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Rounded Brackets (Also known as [US.] Parentheses, written ')' & '('contain material that serves to clarify, or is aside from the main point. A milder effect may be obtained by using a pair of commas as the delimiter, though if the sentence contains commas for other purposes, visual
W book
English Grammar & Typography


Epershand (Ampersand)

Thorn

Aitch (Hetch)


Semicolon

Round Brackets

confusion may result.

Parentheses may be used in formal writing to add supplementary information, such as "Sen. John McCain (R., Arizona) spoke at length." They can also indicate shorthand for "either singular or plural" for nouns – e.g., "the claim(s)" – or for "either masculine or feminine" in some languages with grammatical gender.

Grammatically Correct UsageEdit

Parentheses may be nested (generally with one set (such as this) inside another set). This is not commonly used in formal writing (though sometimes other brackets [especially square brackets] will be used for one or more inner set of parentheses, [in other words, secondary {or even tertiary} phrases can be found within the main parenthetical sentence]).

Any punctuation inside parentheses or other brackets is independent of the rest of the text: "Mrs. Pennyfarthing (What? Yes, that was her name!) was my landlady." In this usage, the explanatory text in the parentheses is a parenthesis. (Parenthesized text is usually short and within a single sentence. Where several sentences of supplemental material are used in parentheses the final full stop would be within the parentheses. Again, the parenthesis implies that the meaning and flow of the text is supplemental to the rest of the text and the whole would be unchanged were the parenthesized sentences removed.)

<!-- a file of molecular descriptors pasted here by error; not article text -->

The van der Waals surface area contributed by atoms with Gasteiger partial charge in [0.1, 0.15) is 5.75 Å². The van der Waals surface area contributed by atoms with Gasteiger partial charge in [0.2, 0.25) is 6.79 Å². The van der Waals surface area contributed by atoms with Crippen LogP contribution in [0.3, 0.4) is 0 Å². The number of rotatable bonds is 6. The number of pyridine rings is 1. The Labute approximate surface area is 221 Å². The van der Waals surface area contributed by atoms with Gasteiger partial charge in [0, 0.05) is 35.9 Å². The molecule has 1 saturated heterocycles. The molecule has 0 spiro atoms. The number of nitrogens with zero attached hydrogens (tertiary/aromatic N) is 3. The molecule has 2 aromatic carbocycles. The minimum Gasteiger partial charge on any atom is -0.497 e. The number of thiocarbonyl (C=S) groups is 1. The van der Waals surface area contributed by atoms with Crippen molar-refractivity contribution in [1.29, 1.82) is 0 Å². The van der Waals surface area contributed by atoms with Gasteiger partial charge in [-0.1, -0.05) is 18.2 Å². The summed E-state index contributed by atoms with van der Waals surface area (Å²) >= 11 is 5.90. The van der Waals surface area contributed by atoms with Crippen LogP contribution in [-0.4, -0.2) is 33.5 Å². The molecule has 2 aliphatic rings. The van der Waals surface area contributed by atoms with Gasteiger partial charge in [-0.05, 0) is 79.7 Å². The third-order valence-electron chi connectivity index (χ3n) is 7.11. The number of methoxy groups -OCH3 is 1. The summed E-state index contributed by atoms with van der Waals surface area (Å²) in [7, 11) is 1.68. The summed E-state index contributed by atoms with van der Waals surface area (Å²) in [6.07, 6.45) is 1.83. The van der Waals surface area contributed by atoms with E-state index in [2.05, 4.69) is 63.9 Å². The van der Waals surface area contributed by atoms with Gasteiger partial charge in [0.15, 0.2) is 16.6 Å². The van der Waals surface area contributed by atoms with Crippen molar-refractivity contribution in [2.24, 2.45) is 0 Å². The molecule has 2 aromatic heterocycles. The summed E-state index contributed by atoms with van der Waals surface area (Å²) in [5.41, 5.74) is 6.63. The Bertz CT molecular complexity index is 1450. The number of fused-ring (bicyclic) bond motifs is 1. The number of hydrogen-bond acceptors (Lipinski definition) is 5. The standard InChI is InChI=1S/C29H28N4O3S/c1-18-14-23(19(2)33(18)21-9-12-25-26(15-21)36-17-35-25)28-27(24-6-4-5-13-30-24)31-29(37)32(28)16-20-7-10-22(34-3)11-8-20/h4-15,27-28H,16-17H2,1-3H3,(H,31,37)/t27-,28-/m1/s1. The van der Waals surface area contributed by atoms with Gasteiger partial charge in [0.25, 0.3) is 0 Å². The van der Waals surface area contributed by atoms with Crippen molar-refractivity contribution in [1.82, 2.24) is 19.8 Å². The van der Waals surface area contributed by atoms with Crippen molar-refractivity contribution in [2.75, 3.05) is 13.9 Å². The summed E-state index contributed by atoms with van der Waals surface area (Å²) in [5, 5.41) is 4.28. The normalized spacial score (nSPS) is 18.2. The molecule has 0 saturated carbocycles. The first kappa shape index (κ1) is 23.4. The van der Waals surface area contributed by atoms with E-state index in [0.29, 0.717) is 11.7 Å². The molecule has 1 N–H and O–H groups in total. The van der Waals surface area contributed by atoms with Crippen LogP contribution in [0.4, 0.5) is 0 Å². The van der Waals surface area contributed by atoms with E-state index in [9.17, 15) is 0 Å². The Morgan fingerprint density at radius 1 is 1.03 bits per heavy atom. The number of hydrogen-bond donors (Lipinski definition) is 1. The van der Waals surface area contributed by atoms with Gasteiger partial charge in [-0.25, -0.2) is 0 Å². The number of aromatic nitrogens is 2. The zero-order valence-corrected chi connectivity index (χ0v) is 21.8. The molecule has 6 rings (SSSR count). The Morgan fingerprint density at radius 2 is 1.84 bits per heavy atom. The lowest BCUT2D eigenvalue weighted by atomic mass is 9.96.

Parenthetical PhrasesEdit

Parenthetical phrases have been used extensively in informal writing and stream of consciousness literature. Examples include the southern American author William Faulkner (see Absalom, Absalom! and the Quentin section of The Sound and the Fury) as well as poet E. E. Cummings. Parentheses have historically been used where the dash is currently used—that is, in order to depict alternatives, such as "parenthesis)(parentheses". Examples of this usage can be seen in editions of Fowler's.

Other UsageEdit

Parentheses are included in the syntaxes of many computer programming languages. Typically needed to denote an argument; to tell the compiler what data type the Method/Function needs to look for first in order to initialise.

Parentheses in mathematics signify a different precedence of operators. For example: 2 + 3 × 4 equals 14, since the multiplication is done before the addition. However, (2 + 3) × 4 equals 20, because the parentheses override normal precedence, causing the addition to be done first.

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